Local legislators defend their votes on controversial legislation

Doug Ricks (center) answers questions about property tax relief coming to Idahoans in the next year. Photo credit: Abigayl Finch.
Doug Ricks (center) answers questions about property tax relief coming to Idahoans in the next year. Photo credit: Abigayl Finch.

Legislators representing Madison County met with their constituents on April 15 to discuss the highs and lows of the legislative session and answer citizen questions about laws that were passed. 

Representative Britt Raybould expressed hope for the future of the state as a result of the progress made during the session. 

“I can look at 2023 as an opportunity for the state of Idaho to not only continue making forward progress but to continue making investments for the future that will pay dividends for future generations,” Raybould said. 

Over 88 days, the Idaho Legislature passed 317 pieces of legislation. Photo credit: Abigayl Finch.

Property Tax Relief

All three legislators agreed that one of the greatest achievements of the session was $355 million in property tax relief for Idahoans. Senator Doug Ricks, chair of the Local Government and Taxation Committee, said that property tax relief is something that has been desired and requested a lot over the last several years. 

HB 292 was one of only four bills to get vetoed by the governor. However, both the House and Senate overrode the governor’s veto. The legislature also passed HB 376 to address the governor’s concerns.

“In a way, it kind of felt good to override the governor’s veto,” Ricks said. “It’s been 16 years since the legislature has been able to override the governor’s veto.” 

Ricks said the property tax relief from the legislature will be listed separately on one’s property tax statement so citizens will be able to know how much was given to reduce their property tax.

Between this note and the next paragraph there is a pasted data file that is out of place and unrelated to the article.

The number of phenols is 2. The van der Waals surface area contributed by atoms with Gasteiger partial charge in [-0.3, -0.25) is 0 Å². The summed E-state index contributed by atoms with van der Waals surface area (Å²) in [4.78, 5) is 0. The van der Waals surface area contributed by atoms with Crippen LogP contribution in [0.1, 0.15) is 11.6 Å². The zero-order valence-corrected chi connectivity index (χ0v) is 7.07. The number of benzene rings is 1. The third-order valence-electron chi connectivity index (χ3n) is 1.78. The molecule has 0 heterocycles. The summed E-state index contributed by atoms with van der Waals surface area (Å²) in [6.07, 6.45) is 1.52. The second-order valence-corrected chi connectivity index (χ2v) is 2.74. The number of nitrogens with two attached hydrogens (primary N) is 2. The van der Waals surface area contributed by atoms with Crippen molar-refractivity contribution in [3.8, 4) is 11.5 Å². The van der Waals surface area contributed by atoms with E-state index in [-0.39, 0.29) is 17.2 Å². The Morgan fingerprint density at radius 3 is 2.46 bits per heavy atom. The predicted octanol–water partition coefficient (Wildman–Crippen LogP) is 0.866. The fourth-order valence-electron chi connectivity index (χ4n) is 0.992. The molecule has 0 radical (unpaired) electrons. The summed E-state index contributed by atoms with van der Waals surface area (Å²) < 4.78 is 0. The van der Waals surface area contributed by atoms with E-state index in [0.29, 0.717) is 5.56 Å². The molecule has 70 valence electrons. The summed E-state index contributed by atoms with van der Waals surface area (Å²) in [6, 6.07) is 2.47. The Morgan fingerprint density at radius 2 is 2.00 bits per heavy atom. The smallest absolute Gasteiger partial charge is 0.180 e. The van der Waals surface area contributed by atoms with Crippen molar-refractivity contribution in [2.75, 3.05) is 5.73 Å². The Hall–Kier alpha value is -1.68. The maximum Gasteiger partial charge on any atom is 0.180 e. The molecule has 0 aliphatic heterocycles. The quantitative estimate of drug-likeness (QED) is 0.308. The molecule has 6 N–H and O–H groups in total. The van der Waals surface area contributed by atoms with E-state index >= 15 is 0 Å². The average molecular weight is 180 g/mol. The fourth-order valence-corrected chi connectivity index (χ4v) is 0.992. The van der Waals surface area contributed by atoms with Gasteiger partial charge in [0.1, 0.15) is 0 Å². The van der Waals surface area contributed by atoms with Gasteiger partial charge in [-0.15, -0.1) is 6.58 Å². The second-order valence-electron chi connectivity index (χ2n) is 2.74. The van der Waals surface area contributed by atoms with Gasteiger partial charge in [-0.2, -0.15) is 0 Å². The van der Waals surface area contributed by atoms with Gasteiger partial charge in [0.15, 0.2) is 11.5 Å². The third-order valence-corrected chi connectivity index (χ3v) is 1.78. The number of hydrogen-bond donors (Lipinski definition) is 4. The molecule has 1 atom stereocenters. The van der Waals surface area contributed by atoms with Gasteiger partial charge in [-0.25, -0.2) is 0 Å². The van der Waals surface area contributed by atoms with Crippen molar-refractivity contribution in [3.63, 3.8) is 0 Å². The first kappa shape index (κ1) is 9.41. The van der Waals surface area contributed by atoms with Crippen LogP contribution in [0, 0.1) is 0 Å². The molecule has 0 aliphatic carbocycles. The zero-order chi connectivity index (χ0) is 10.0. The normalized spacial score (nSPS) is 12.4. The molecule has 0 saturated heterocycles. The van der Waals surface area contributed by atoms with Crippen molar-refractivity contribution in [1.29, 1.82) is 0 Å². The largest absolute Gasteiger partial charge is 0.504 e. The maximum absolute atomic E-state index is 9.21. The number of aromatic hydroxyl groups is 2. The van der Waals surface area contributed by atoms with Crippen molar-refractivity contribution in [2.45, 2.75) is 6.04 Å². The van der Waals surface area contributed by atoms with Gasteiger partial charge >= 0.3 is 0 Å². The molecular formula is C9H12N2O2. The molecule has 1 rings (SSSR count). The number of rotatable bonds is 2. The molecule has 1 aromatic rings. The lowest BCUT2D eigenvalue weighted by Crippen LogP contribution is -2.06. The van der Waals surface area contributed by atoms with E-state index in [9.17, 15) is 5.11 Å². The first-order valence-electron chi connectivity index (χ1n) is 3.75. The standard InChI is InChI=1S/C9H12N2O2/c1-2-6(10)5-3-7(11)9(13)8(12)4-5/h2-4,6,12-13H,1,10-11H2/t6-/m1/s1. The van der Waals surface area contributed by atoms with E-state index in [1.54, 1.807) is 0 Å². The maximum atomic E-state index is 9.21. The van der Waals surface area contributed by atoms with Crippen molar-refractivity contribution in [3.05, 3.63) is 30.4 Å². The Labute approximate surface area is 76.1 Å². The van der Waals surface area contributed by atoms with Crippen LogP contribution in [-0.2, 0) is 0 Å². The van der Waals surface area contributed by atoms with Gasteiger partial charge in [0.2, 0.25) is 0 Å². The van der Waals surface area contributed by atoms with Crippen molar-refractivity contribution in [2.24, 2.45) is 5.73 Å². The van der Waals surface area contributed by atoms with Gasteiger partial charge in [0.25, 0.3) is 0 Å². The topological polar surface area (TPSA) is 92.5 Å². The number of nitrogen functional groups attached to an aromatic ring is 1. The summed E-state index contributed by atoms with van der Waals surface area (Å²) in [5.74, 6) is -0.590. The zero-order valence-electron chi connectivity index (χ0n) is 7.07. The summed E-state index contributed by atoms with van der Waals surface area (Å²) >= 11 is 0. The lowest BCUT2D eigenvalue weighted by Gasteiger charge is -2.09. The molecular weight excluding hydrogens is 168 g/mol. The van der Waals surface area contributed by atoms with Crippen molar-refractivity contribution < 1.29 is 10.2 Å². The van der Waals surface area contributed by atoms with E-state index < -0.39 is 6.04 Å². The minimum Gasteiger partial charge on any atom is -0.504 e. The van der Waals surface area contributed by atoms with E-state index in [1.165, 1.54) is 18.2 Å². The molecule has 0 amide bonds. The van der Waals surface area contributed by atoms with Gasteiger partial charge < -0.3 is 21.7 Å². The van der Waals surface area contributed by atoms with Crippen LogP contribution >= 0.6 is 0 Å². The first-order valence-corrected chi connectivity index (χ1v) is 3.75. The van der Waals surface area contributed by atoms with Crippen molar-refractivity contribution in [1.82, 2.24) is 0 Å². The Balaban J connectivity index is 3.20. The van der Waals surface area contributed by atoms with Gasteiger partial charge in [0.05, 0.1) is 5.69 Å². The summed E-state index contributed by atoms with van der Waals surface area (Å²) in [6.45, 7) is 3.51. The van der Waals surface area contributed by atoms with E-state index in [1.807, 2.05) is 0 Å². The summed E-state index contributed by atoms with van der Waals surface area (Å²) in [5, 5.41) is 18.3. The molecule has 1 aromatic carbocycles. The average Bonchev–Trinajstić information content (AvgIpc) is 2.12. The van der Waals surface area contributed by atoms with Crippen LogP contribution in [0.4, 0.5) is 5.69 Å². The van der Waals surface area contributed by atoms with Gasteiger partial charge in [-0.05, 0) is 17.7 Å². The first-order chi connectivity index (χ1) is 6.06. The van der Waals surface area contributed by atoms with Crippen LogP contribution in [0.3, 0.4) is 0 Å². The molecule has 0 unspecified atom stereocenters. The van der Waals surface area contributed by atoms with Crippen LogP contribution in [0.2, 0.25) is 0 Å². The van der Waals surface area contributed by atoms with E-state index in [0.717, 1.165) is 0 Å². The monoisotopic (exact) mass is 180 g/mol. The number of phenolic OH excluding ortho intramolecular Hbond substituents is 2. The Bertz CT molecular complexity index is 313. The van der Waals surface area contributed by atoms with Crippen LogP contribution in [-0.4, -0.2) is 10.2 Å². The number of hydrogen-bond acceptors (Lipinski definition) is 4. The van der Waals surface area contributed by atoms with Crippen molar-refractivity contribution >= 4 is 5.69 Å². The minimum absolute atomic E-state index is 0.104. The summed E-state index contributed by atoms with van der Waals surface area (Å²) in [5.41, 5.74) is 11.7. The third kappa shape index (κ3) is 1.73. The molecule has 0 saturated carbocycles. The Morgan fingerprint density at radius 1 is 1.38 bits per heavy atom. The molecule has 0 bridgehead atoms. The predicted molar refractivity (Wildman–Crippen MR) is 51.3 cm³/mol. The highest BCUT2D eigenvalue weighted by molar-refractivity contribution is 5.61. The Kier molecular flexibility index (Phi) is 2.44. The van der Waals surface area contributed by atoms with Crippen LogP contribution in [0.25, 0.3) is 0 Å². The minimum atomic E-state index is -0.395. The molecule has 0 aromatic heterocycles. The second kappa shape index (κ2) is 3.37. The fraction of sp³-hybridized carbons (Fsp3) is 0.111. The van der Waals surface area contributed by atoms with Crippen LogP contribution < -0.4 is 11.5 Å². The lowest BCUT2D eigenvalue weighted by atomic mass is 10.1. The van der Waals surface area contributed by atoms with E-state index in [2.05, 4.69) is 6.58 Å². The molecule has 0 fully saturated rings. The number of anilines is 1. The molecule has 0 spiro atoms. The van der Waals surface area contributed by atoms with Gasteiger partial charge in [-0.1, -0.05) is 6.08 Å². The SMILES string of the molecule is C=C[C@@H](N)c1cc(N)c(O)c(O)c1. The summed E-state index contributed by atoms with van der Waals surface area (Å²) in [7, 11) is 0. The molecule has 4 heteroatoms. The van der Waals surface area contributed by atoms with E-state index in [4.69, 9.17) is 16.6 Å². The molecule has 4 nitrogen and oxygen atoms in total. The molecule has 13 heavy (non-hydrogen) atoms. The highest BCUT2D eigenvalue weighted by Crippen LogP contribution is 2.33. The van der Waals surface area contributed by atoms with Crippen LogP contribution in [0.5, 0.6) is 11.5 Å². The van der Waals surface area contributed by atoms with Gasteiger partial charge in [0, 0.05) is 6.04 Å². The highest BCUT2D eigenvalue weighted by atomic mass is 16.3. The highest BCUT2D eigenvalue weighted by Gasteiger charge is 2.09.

Ricks said citizens should expect to see a 13% to 20% decrease in property taxes, but that the exact amount will depend on how much cities, counties and school districts allocate for their budgets.

Each year, a city, county and school district is allowed to increase its budget by up to 3%. However, the more they increase their budgets, the less property tax relief will be felt by citizens.

“They’ve got quite a range there. If they start accelerating that a little higher, it’ll negate a lot of the amount,” Ricks said. “So we’re hoping those taxing districts will hold on and help out here.”

Idaho Launch program

Citizens asked for clarification on why Raybould and Weber voted in favor of the governor’s launch program, a bill many Republicans voted against. 

Raybould said that the bill is targeted at students who might not pursue the traditional college education and instead might pursue technical training and other in-demand trades and giving them financial aid to fund these activities.

“I want to ensure that we are not ignoring those students,” Raybould said. “We want kids to be successful. We want them to feel like there’s an opportunity for them to pursue and receive training in this state so that they can have jobs in this state and build their families in the state.”

When one citizen critiqued the bill as a “Biden-type jobs bill” and that the bill had “Marxist values” and that students wouldn’t have the incentive to work hard, Raybould reassured citizens that students would still have skin in the game. 

“To provide some additional context, it can only cover costs up to 90% of the cost of tuition, so we’re still asking students to have skin in the game,” Raybould said. “We also still have good outcome-based metrics in place that essentially say if students were to walk away from a program or to fail the program then the state would get the money back. Essentially, we’re saying that if we’re going to make an investment with taxpayer dollars, we expect there to be a positive outcome as a result of that investment.”